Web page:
body to manage infrastructure projects, reports Mexico City daily

According to the Company's head, the removal of the management of
public works projects to an independent body would prevent them
from being used as political currency during election campaigns.

"Infrastructure projects are long term. As a result, the
financial maturity of their investments is as well. . . . It's
difficult for more political officials to put their interests in
projects that will be completed after electoral terms," said

ICA recently had its debt ratings downgraded by Moody's. The
ratings agency, however, removed the Company's debt ratings from
watchlist status, but maintained a negative outlook.

The downgrades and negative outlook reflected ICA's continuing
difficulties in generating positive earnings and revenue growth
and the nascent liquidity pressures as the Company relies on
asset sales and cash reserves to pay down maturing short term

Moody's said it will continue to monitor closely ICA's prospects
for business in Mexico and other Latin American countries, its
strategy for restoring growth and for continuing to delever the
balance sheet, and for restructuring its bank facilities and
building liquidity.

SANLUIS: Bondholders Seek Priority On Debt Payments
Bondholders of Sanluis Corporacion SA may push for open
negotiations on the payment of a $200-million bond that the
Mexican auto-parts maker defaulted on in September, says

According to the bondholders, Alberto Franco, chief of Latin
American trading at HWF Capital LP, will lead an informal
steering committee that has gathered support from investors
holding $150 million of the bonds.

"We are doing due diligence to ascertain what is available to us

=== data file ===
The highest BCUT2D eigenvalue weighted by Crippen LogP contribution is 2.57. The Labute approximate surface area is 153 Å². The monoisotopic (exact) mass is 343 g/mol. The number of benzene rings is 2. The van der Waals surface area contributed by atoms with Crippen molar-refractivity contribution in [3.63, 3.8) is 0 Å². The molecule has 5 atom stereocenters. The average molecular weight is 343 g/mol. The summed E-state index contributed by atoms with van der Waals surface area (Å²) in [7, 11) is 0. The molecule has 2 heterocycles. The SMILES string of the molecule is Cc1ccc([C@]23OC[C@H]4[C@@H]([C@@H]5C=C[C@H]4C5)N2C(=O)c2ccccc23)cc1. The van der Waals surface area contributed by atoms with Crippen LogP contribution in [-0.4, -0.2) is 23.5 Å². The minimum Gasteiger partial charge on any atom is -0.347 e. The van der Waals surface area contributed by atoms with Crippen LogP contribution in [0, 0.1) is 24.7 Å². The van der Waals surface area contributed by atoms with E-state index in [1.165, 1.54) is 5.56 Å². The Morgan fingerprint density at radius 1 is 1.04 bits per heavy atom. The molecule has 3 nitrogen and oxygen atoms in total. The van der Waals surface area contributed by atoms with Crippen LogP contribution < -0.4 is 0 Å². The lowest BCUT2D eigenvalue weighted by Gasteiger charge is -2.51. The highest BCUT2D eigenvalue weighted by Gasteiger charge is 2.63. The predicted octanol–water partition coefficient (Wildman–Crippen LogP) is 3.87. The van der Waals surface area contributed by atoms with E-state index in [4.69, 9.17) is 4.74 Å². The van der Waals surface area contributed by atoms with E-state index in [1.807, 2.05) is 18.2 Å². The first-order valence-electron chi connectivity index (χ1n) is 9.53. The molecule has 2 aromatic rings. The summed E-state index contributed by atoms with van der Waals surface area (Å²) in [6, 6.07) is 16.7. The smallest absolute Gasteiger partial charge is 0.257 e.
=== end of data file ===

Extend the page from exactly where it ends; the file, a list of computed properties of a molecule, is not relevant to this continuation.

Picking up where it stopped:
if we were to accelerate the process," said Franco.

The Company has said it will give priority to payment on more
than $260 million in bank debt held by the operating companies.

According to Hector Amador, Sanluis director of investors
relations, the Company is holding regular talks with creditors of
the operating divisions, a group headed up by J.P. Morgan Chase &
Co., in an effort to allow the company to continue earning money
and avoid a shutdown of operations until demand for auto parts
picks up.

Franco revealed bondholders have hired legal counsel both in New
York and Mexico. If investors force Sanluis to seek court-ordered
creditor protection, the case will fall under a Mexican
bankruptcy law modified last year that gives the company one year
to settle. The previous law had no time limit.

To see company's financial statements:

TMM: Expects Better Performance Next Year Amid Growth Prospects
Mexican multi-modal transportation and logistics firm Grupo
Transportacion Maritima Mexicana (BMV:TMM) is reportedly poised
to reverse its first half debacle this year, says El Economista.

The group is eyeing to cash in on a projected 50 percent growth
in load volume during the first half next year by investing US$9
million on 200 road railer trailers.  The firm expects volume to
shoot up to 600 a week compared to 400 this year.

Road railer technology allows 53-foot train cars to double as
highway trailers, affording train access to companies that are
not located close to railways.

During the first half of this year, the company absorbed a 55
percent decline in net profits owing to a whooping 124 percent
rise in integrated financial costs.

Meanwhile, the company says it is planning to convert US$25
million into securities to afford the company "greater financial
flexibility" to help meet its obligations.


ANTELCO: Chamber of Deputies Questions Firm's Cheap Price Tag
Selling national telephone company Antelco at a substantial
discount apparently does not sit well with the Paraguayan Chamber
of Deputies.

According to South American Business Information, the chamber is
calling for a probe on the privatization plan that pegs the price
of Antelco, now known as Copaco, at just US$220 million.

Members of the chamber believe the company could easily be worth
between US$800 million and US$1 billion.  They are asking the
federal government to investigate the disparity.

Market observers, however, say bids for Copaco will only range
from US$300 million to US$350 million.

S U B S C R I P T I O N   I N F O R M A T I O N

Troubled Company Reporter Latin American is a daily newsletter
co-published by Bankruptcy Creditors' Service, Inc., Trenton, NJ,
and Beard Group, Inc., Washington, DC. John D. Resnick and Edem
Psamathe P. Alfeche, Editors.

Copyright 2001.  All rights reserved.  ISSN 1529-2746.

This material is copyrighted and any commercial use, resale or
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Information contained herein is obtained from sources believed to